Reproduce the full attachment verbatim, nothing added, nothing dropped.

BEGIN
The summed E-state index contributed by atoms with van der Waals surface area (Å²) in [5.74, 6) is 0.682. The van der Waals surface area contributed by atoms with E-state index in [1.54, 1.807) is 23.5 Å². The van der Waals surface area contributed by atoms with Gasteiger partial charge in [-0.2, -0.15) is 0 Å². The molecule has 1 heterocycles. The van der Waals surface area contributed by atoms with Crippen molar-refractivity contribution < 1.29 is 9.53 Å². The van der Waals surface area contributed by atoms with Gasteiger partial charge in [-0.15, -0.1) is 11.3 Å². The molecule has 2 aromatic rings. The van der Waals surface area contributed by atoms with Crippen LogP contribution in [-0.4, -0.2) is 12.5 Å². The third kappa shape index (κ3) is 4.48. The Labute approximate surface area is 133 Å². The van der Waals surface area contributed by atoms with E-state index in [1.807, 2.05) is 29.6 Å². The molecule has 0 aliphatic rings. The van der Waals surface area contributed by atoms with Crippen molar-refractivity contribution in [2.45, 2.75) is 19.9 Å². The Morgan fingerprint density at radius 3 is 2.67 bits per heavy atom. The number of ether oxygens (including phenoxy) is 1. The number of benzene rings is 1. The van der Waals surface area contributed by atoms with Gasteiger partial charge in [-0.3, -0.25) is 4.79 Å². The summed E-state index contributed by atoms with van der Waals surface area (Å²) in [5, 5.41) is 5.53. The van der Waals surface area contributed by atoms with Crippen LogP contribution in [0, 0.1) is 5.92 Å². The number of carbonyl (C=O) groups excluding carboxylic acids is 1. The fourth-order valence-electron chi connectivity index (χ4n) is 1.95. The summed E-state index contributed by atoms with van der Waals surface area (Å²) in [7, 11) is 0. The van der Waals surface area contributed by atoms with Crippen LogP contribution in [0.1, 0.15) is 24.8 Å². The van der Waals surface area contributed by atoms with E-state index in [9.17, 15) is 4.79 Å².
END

The summed E-state index contributed by atoms with van der Waals surface area (Å²) in [5.74, 6) is 0.682. The van der Waals surface area contributed by atoms with E-state index in [1.54, 1.807) is 23.5 Å². The van der Waals surface area contributed by atoms with Gasteiger partial charge in [-0.2, -0.15) is 0 Å². The molecule has 1 heterocycles. The van der Waals surface area contributed by atoms with Crippen molar-refractivity contribution < 1.29 is 9.53 Å². The van der Waals surface area contributed by atoms with Gasteiger partial charge in [-0.15, -0.1) is 11.3 Å². The molecule has 2 aromatic rings. The van der Waals surface area contributed by atoms with Crippen LogP contribution in [-0.4, -0.2) is 12.5 Å². The third kappa shape index (κ3) is 4.48. The Labute approximate surface area is 133 Å². The van der Waals surface area contributed by atoms with E-state index in [1.807, 2.05) is 29.6 Å². The molecule has 0 aliphatic rings. The van der Waals surface area contributed by atoms with Crippen molar-refractivity contribution in [2.45, 2.75) is 19.9 Å². The Morgan fingerprint density at radius 3 is 2.67 bits per heavy atom. The number of ether oxygens (including phenoxy) is 1. The number of benzene rings is 1. The van der Waals surface area contributed by atoms with Gasteiger partial charge in [-0.3, -0.25) is 4.79 Å². The summed E-state index contributed by atoms with van der Waals surface area (Å²) in [5, 5.41) is 5.53. The van der Waals surface area contributed by atoms with Crippen LogP contribution in [0, 0.1) is 5.92 Å². The number of carbonyl (C=O) groups excluding carboxylic acids is 1. The fourth-order valence-electron chi connectivity index (χ4n) is 1.95. The summed E-state index contributed by atoms with van der Waals surface area (Å²) in [7, 11) is 0. The van der Waals surface area contributed by atoms with Crippen LogP contribution in [0.1, 0.15) is 24.8 Å². The van der Waals surface area contributed by atoms with E-state index in [9.17, 15) is 4.79 Å².